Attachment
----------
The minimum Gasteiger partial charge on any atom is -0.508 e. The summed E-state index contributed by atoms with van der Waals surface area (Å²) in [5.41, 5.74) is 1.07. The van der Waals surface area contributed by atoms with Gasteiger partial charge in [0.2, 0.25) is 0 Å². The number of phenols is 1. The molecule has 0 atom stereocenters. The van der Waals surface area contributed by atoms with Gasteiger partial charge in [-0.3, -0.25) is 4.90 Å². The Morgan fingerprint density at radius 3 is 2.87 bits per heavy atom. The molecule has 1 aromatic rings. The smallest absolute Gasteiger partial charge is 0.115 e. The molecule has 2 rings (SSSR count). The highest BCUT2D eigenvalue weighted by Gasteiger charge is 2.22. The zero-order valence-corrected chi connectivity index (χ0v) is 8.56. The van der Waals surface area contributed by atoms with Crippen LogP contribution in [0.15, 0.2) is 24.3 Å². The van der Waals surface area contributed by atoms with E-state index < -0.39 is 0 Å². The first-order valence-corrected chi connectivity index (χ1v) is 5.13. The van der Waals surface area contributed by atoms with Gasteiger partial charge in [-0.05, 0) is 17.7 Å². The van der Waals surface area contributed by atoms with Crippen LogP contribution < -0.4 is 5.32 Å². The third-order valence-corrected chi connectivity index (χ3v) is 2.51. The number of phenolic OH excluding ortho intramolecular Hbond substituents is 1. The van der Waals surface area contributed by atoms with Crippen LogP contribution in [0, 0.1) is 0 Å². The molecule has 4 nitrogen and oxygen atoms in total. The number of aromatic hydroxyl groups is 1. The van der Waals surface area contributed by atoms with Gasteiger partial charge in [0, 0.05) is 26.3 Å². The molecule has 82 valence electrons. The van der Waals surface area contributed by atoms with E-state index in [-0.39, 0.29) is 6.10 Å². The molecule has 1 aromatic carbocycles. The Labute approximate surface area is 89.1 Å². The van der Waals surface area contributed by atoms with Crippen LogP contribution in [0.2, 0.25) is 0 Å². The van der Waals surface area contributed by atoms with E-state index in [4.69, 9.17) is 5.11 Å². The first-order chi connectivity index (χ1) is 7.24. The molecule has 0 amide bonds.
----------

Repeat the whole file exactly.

The minimum Gasteiger partial charge on any atom is -0.508 e. The summed E-state index contributed by atoms with van der Waals surface area (Å²) in [5.41, 5.74) is 1.07. The van der Waals surface area contributed by atoms with Gasteiger partial charge in [0.2, 0.25) is 0 Å². The number of phenols is 1. The molecule has 0 atom stereocenters. The van der Waals surface area contributed by atoms with Gasteiger partial charge in [-0.3, -0.25) is 4.90 Å². The Morgan fingerprint density at radius 3 is 2.87 bits per heavy atom. The molecule has 1 aromatic rings. The smallest absolute Gasteiger partial charge is 0.115 e. The molecule has 2 rings (SSSR count). The highest BCUT2D eigenvalue weighted by Gasteiger charge is 2.22. The zero-order valence-corrected chi connectivity index (χ0v) is 8.56. The van der Waals surface area contributed by atoms with Crippen LogP contribution in [0.15, 0.2) is 24.3 Å². The van der Waals surface area contributed by atoms with E-state index < -0.39 is 0 Å². The first-order valence-corrected chi connectivity index (χ1v) is 5.13. The van der Waals surface area contributed by atoms with Gasteiger partial charge in [-0.05, 0) is 17.7 Å². The van der Waals surface area contributed by atoms with Crippen LogP contribution < -0.4 is 5.32 Å². The third-order valence-corrected chi connectivity index (χ3v) is 2.51. The number of phenolic OH excluding ortho intramolecular Hbond substituents is 1. The van der Waals surface area contributed by atoms with Crippen LogP contribution in [0, 0.1) is 0 Å². The molecule has 4 nitrogen and oxygen atoms in total. The number of aromatic hydroxyl groups is 1. The van der Waals surface area contributed by atoms with Gasteiger partial charge in [0, 0.05) is 26.3 Å². The molecule has 82 valence electrons. The van der Waals surface area contributed by atoms with E-state index in [-0.39, 0.29) is 6.10 Å². The molecule has 1 aromatic carbocycles. The Labute approximate surface area is 89.1 Å². The van der Waals surface area contributed by atoms with Crippen LogP contribution in [0.2, 0.25) is 0 Å². The van der Waals surface area contributed by atoms with E-state index in [4.69, 9.17) is 5.11 Å². The first-order chi connectivity index (χ1) is 7.24. The molecule has 0 amide bonds.